Company Car Today
James McKemey, Head of Insights, Pod Point

James McKemey, Head of Insights, Pod Point

Paul Barker grabs a socially distanced cuppa and a chat with one of fleet’s most influential figures – James McKemey, Head of Insight, Pod Point.

Pod Point has grown into a major player, in the electric charging point arena. The company’s head of insight, James McKemey, explains how he sees the market developing as increasing numbers move to electric vehicles.

QWhere does Pod Point sit in the market and what are its strengths?

Until February, we were the last sizable independent charging infrastructure in Europe; now we’re majority-owned by EDF. And what that’s given us is a solidity of financial backing that means it’s not quite so scary when we see that our primary competitors are BP Chargemaster, Shell and Engenie.

In terms of scale, we will be if not the largest then one of the largest providers of home charging units. We’re at well over 2000 installations a month now. We’re very, very strong in workplace as well, and that’s a really key market.

And then in the public network we’re a major player, but there are lots of bits; it’s sliced and diced in different ways. We have traditionally looked to sell our charging infrastructure to hosts, as we call them, someone like Sainsbury’s, who support their charging points and then we allow them to set whatever fee they want to place.

We’re over 3000 [public] points, and somewhere in the region of 70,000 home charges between the UK and Norway, which is our other key market. That makes us a major player.


Pod Point head of insight James Mckemey says the quantity of electric vehicle charging taking place on the public network is likely to be lower than might be expected.

“We want to make easy-to-use charge points available in all the places that your car gets parked. So you go round and quickly work out where does my car spend time parked? The first place is at home,” he tells Company Car Today. “In the UK about 60% of households have off-street parking, but PWC found it’s about 75% of drivers. In that 40% of houses with no parking, there are many people with no car.”

He says therefore around 75% of car owners will be able to charge at home. “In the fullness of time, by our own modeling about 60% of all energy will flow into cars at home,” he predicts. “The next segment is work, and we think that’s about 30%,” leaving 10% as public usage.

QHow are things going to progress in terms of electric vehicles and in particular public charging?

Typically, if someone is interested in electric vehicles, the first thing they will ask is how far will it go, because they want to know what the range is. And that’s understandable. We say if you’ve got a car that can do more than 200 miles in all weathers on a single charge, that is a solved problem for anyone who has a charging solution – usually home or work.

The next question they ask is how long it takes to charge, and we will say that that is actually kind of the wrong question, because a lot of time, it doesn’t matter.

If I ask you to think about your car, you think about it as a mobile object because that’s how you experience it. And it isn’t. Your car is a stationary object that very occasionally moves; a car moves less than 5% of its life, if it’s an electric car I can use 95% of its life to put the energy into it.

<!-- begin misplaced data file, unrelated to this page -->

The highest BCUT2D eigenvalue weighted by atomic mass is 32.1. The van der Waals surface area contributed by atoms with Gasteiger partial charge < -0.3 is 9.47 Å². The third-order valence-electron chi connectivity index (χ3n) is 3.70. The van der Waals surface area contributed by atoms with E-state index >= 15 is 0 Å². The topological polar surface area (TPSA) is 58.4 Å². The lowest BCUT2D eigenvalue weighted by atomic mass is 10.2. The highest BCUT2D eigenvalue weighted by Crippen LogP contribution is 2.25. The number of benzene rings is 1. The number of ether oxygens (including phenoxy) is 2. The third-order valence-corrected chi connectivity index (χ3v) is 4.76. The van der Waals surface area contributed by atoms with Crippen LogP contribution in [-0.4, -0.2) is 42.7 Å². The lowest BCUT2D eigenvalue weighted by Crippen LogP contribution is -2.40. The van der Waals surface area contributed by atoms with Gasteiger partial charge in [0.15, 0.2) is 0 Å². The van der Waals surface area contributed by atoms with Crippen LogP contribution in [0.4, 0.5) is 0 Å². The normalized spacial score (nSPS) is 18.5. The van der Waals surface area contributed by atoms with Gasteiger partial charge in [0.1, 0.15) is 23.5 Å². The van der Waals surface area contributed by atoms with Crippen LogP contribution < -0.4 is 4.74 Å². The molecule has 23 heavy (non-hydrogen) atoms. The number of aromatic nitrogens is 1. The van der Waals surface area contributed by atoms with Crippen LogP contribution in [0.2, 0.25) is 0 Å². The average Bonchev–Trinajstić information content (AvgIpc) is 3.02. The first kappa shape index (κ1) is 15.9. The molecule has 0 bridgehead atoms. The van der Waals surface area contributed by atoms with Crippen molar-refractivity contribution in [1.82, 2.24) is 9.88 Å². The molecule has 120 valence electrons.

Q What does that mean in terms of the requirements of a public charging infrastructure?

If we go and ask the general public whether there is enough charging infrastructure, they’ll say no. Firstly, they’re right; there are 30 million cars and you wouldn’t want to have 30 million cars’ worth of charging infrastructure yet. And secondly, it’s because when they go to the petrol station it says petrol and diesel, and there’s not one that says electric, and that’s what they’re thinking is going to be. Actually, the bulk of charging is done at home or at work.

And in our modelling of public charging we’ve said destination is about 7% of charging, and on-route about three. Which is completely counter to what you would expect. So when people first think about getting an electric car, they go: ‘right where’s my nearest superfast charger, because that’s what I need because that’s how I operated my car before’.


McKEMEY selects his stand-out cars


It is the best-looking small car ever. I had three mk 1 Fiestas and I just thought the mk 1 XR2 was this squat awesome little thing, and I’ve never lost that. They’re incredibly rare now.Coffee With - James McKemey, Head of Insights, Pod Point - Top Pick - Past - Ford Fiesta XR2 MK1


We’ve been operating an entry level, ex-demo Tesla Model S since 2017. It’s the best car I’ve ever owned. I would like to have something cheaper now because I can; in 2017 it had to be the Tesla to have an electric car that actually did everything we needed.Coffee With - James McKemey, Head of Insights, Pod Point - Top Pick - Present - Tesla Model S


If anything, it’s that. I think things are going to have to go very well to justify it, but if I can have one of those in the future, that’d be magic.Coffee With - James McKemey, Head of Insights, Pod Point - Top Pick - Future - Tesla Roadster

 QSo is public infrastructure a bit of an illusion in terms of the take-up of electric cars for the wider population?